It’s no surprise death is such a common theme in metal. Whether through global religious institutions or personal musings on mortality, it’s something we struggle with both individually and as a society, a looming black unknown that begs questions about what happens when we pass on. Encoffination, however, do not ponder questions of life and death. Instead, the duo work within the mausoleum of extreme doom metal to embrace death head-on, presenting the physical inevitability and its associated rituals as telling aspects of our humanity. It’s a worthy concept, and although the monolithic heaviness and funeral procession tempos of extreme doom can make the genre a tough beast to wrangle, Father Befouled members Justin Stubbs (‘Ghoat’) and Wayne Sarantopoulos (‘Elektrokutioner’) felt up to the task when they formed Encoffination in 2008 with the intent of infusing Incantation-style death metal into a funeral doom aesthetic. 2010 debut Ritual Ascension Beyond Flesh and 2011’s O’ Hell, Shine in Thy Whited Sepulchres earned scattered underground acclaim for their unique approach despite criticisms leveled at the vapid riffing, priming my anticipation that III – Hear Me’ O’ Death (Sing Thou Wretched Choirs) would finally eliminate this flaw. Unfortunately something still smells foul here, and it’s not just the record’s fetid atmosphere.
But first, the positive: Encoffination are nothing if not original. It’s a simple but novel formula –take Onward to Golgotha, boil off everything but the slowest of the slow, toss in a handful of Quaaludes for Stubbs to produce his drawn-out gutturals, add some dollops of extra low-end rumble, and stir it all together in an iron cauldron with surprisingly clear acoustics. The resulting concoction sounds like it was crafted in the barn of some backwater town in the American South where the residents have formed a perverted deathcult through twisted interpretations of the Christian gospel. The mood is captivating, and ambient intro “Processional – Opvs Thanatologia” nurtures it right off the bat with deeply inhuman chants and foreboding church bells that soon incorporate themselves into the initial drumbeat of “Charnel Bowels of a Putrescent Earth.” With oppressively heavy guitars (‘downtuned to the bowels of hell,’ the band declares) and hints of morose melody, the feel is wretched, engrossing, and, most importantly, distinct. I can’t think of another band with a mystique quite like this.
There may be good reason, however, why few other groups are producing this ‘funeral death’ metal – without variation, the sound becomes outright boring. Initially overwhelming with their heft and rancid tone, the riffs soon feel dull and limp-wristed. In fact, the word ‘riffs’ isn’t entirely accurate here, both because these lethargic chord progressions can hardly be called as such, and because there’s only a single one on the entire album. That’s hyperbole, of course (the second riff shows up on “Rotting Immemorial”), but even the occasional creepy spoken word bits, background moans, and distant organs can’t distract from the tedium. Hear Me is one instance where an awful production may not have been a bad thing, if only to delude listeners into thinking there’s more happening in the murkiness.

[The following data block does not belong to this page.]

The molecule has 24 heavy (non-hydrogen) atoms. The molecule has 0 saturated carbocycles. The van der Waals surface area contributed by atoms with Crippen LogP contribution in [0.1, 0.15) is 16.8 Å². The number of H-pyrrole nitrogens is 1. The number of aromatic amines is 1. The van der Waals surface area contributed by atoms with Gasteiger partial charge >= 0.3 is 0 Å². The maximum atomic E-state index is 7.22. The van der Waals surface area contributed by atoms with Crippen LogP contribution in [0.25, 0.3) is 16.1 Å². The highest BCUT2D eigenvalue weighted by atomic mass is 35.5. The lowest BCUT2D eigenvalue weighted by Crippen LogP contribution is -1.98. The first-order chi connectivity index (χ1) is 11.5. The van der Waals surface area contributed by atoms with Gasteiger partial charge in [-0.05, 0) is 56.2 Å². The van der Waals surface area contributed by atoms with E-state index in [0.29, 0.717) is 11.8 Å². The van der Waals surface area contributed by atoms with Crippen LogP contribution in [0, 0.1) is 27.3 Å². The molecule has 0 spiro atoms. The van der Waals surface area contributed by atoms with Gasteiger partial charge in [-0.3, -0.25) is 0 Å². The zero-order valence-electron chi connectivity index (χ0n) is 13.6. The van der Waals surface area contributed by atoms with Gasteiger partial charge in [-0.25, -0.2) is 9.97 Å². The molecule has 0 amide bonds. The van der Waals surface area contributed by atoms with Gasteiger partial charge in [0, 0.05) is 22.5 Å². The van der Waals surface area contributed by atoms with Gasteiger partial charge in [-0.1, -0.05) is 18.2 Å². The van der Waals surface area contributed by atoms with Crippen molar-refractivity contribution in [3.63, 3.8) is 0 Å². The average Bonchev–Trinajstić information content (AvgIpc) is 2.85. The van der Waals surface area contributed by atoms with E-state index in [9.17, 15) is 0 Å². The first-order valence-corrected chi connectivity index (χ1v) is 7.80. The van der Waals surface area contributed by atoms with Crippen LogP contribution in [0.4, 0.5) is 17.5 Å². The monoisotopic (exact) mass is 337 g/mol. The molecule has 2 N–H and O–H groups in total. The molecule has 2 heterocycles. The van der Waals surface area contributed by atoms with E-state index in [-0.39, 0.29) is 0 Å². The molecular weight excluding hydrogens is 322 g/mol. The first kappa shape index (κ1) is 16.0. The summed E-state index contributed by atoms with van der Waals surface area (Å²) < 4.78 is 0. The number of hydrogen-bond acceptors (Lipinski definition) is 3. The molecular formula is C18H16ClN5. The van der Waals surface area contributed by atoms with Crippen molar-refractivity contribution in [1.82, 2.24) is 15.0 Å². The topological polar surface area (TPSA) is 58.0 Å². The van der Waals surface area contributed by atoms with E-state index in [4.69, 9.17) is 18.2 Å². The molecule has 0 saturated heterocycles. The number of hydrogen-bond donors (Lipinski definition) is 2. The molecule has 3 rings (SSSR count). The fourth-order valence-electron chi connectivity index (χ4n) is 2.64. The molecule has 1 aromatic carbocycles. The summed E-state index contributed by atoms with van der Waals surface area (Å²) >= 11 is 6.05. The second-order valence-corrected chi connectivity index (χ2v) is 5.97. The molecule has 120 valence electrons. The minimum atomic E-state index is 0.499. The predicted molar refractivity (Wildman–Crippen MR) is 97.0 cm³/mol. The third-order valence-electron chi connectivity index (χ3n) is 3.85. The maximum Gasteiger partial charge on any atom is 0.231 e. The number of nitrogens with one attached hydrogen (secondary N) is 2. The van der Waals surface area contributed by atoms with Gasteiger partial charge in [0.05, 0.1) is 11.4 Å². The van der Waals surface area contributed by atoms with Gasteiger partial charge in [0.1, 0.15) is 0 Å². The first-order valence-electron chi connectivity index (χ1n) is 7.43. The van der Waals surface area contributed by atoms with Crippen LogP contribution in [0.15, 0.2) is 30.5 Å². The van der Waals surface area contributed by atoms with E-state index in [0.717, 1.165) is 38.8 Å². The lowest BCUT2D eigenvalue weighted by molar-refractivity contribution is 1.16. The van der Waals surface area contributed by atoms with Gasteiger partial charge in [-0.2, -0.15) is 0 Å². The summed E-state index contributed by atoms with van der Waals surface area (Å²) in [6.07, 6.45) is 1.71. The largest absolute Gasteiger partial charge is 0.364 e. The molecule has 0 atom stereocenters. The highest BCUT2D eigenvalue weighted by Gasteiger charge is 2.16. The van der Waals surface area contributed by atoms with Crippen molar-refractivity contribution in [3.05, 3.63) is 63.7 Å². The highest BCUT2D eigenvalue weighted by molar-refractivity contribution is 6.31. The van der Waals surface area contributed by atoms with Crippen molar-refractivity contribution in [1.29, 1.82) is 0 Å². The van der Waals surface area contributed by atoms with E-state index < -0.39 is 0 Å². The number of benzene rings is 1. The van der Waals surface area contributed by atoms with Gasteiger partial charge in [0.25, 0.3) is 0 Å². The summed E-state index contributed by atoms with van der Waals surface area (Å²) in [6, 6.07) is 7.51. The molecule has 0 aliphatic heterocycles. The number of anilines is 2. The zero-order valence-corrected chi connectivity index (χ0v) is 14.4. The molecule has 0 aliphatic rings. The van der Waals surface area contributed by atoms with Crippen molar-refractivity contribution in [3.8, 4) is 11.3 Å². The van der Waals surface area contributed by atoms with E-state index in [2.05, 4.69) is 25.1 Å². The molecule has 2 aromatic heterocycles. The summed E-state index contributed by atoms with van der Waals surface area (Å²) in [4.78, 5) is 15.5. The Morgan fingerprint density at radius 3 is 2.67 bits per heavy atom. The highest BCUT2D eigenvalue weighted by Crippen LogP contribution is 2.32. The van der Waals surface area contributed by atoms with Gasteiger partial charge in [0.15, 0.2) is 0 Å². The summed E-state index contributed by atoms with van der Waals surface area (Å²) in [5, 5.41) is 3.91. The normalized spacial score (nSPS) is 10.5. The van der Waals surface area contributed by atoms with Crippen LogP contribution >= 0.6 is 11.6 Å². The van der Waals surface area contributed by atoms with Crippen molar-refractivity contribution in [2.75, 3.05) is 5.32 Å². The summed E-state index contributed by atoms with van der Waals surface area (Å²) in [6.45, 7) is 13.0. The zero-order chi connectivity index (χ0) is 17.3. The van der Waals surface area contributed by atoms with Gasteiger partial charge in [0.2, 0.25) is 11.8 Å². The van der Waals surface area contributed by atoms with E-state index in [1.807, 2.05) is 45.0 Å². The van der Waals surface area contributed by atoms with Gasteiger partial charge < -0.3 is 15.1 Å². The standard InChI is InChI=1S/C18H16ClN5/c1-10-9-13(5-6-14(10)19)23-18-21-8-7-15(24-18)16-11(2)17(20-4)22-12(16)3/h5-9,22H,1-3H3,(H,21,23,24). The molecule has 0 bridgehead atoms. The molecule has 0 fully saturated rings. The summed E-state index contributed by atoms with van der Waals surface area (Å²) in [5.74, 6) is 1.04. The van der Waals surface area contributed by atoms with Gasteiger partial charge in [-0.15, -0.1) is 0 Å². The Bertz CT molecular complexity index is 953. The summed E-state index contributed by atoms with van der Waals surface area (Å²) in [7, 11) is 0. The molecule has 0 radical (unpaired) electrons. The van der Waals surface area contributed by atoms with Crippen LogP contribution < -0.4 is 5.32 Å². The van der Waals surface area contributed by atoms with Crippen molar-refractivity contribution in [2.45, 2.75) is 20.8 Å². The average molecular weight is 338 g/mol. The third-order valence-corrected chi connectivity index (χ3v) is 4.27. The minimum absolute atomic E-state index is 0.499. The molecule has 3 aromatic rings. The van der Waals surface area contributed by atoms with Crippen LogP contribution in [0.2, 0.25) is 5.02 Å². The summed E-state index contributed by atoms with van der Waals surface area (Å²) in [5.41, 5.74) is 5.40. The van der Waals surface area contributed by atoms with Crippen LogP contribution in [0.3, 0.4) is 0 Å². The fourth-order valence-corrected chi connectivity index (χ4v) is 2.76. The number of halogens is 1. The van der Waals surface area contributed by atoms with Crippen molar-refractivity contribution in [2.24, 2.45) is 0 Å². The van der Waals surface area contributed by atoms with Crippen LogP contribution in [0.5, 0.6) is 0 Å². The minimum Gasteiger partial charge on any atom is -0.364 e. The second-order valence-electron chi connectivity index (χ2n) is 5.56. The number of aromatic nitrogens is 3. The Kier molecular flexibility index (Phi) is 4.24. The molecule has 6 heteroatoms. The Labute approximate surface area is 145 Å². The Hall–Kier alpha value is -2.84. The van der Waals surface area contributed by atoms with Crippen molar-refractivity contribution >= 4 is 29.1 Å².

An October release is actually perfect timing for this album, as it makes terrific Halloween porch music. Unfortunately, as a metal album, its unwavering rhythm, repetitive vocal patterns, and bland songwriting are its downfall. There are no climaxes, no highlights, no moments of conviction – the songs just shamble forward and end, like an old horse dying where it stands. Even the subdued baroque melody near the end of closer “Mould of Abandonment” and errant tremolo picking throughout do little to break the monotony, though they feel like breakaway moments amidst the flatness. Admittedly, a blastbeat in music like this would be like the Grim Reaper magically appearing and hacking your head off while you’re watching Jeopardy, but plenty of funeral doom bands (Ahab, Esoteric) can maintain a slow tempo and still be entertaining.
Listeners smitten with death worship or fans of style-over-substance Nuclear War Now! bands with similar empty riffs and misleadingly enticing names (Wrathprayer) may find solace here, but I’d rather take the musical and thematic opposite and blast Gaza’s I Don’t Care Where I Go When I Die while this drones somewhere else. Hear Me is a frustrating listen, so promising with its wretched aura and yet compositionally disappointing. Wherever we go when we pass on, hopefully this album doesn’t exist there.